Does Your Golf POS Protect Your Data?

Posted by Alex Lavoie on December 19, 2018

It’s been said many times: data is king. Golf courses today need to rely more and more on the powerful insights that data can provide. However, with great power comes great responsibility.

When your customers share sensitive and personal information with you, your operation has the duty to keep that information confidential and safe. Exposing customer data to hackers, third parties, or even a disgruntled employee, would be a major breach of trust.

Losing your customers’ trust due to a data breach could be just as much of disaster for you as it is for companies with much larger databases.

You don't have to look far to see how insecure data storage can cause significant headaches. Massive companies like Facebook and Equifax have been in the headlines for allowing unauthorized access to their data and selling vital information to third parties and resellers. These costly mistakes will haunt those companies for years and cost them millions of dollars in fines and legal fees, not to mention the loss of trust from their customers and the public.

While your golf course doesn't have access to nearly a billion people's data like Facebook, golf courses still handle a great deal of sensitive information, which is stored inside your golf management system (POS and tee sheet software). So, the responsibility of ensuring the safety of the data you store falls on both the software provider you choose to partner with and the strategies your team uses to keep passwords and access secure.

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How does cloud-based software keep your data safe?

The first question we must answer is who are we trying to keep data away from? There are a variety of reasons why someone would want access to your customers. In general, there are three identifiable categories of people whom you want to keep customer information away from:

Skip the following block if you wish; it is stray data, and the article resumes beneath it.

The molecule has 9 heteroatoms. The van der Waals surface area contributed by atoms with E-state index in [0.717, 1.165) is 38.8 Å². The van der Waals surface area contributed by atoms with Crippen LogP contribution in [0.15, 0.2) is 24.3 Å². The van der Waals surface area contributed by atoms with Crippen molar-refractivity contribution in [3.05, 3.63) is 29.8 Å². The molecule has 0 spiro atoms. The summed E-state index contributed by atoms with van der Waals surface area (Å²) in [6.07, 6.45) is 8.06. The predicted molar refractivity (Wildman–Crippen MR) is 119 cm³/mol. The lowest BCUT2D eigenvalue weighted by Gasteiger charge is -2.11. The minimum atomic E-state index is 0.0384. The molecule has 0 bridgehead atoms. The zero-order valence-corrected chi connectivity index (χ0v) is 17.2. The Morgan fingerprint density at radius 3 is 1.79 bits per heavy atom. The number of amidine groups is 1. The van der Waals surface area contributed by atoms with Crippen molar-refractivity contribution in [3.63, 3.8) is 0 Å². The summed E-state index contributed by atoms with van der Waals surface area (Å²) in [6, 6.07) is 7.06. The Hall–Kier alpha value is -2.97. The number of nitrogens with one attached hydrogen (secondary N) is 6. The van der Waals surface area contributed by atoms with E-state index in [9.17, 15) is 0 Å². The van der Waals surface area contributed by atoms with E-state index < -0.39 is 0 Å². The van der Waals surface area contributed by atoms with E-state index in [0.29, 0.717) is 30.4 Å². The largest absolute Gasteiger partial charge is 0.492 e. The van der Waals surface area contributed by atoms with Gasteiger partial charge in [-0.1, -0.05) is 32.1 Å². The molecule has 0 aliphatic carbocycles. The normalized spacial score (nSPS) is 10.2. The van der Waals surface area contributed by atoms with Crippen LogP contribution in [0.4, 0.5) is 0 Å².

Since each group has a different set of tools and reasons to steal data, it takes different tactics to ensure complete safety.

Protecting against hackers

Hackers typically exist on the outside of an organization. They access data through back doors, by-passing passwords with brute force, and phishing for personal information. The number one best practice to protect yourself from a hacker is to use strong and unique passwords.

Phishing is when a hacker tricks someone into divulging personal information or passwords through a fake website or email. To protect against this don't enter personal information on websites that seem fake or untrustworthy. If someone emails asking you to enter your password somewhere, don't do it unless it’s a trusted contact or someone you know personally. Phishers can be very creative with how they deceive their targets so be very careful and vigilant with how you use your passwords.

When it comes to your tee sheet software itself, most cloud-based software is hosted by Amazon Web Services, which is virtually impossible to hack. Their servers are protected according to financial industry regulations. These servers are protected by the absolute best technology in the industry. If the AWS fortress were ever to be breached due to a security issue on their side, it would be an enormous headline and a lot of people's data would be at risk, not just yours.

Still, the responsibility to protect your data falls just as much on your side as it does Amazon's. You need to make sure to take the precautions necessary to ensure a hacker cannot get the keys to your system and extract credit cards, emails, and personal information that can be used for identity theft.

Don't give unhappy employees or snooping golfers a chance

Golf courses go through many seasonal changes. At many facilities, new employees join in the spring and leave in the fall. These employees will undoubtedly come in contact with whatever software you use, which means that if the right protections don't exist, your employees may gain access to customer data.

You don't want an unhappy employee to use your hard-earned data for malicious activity. Make sure your tee sheet software has a system for limiting employee access so they can only use the parts of your software that are necessary. Every employee needs a different level of access, so make sure your system can provide a custom access level to each kind of employee.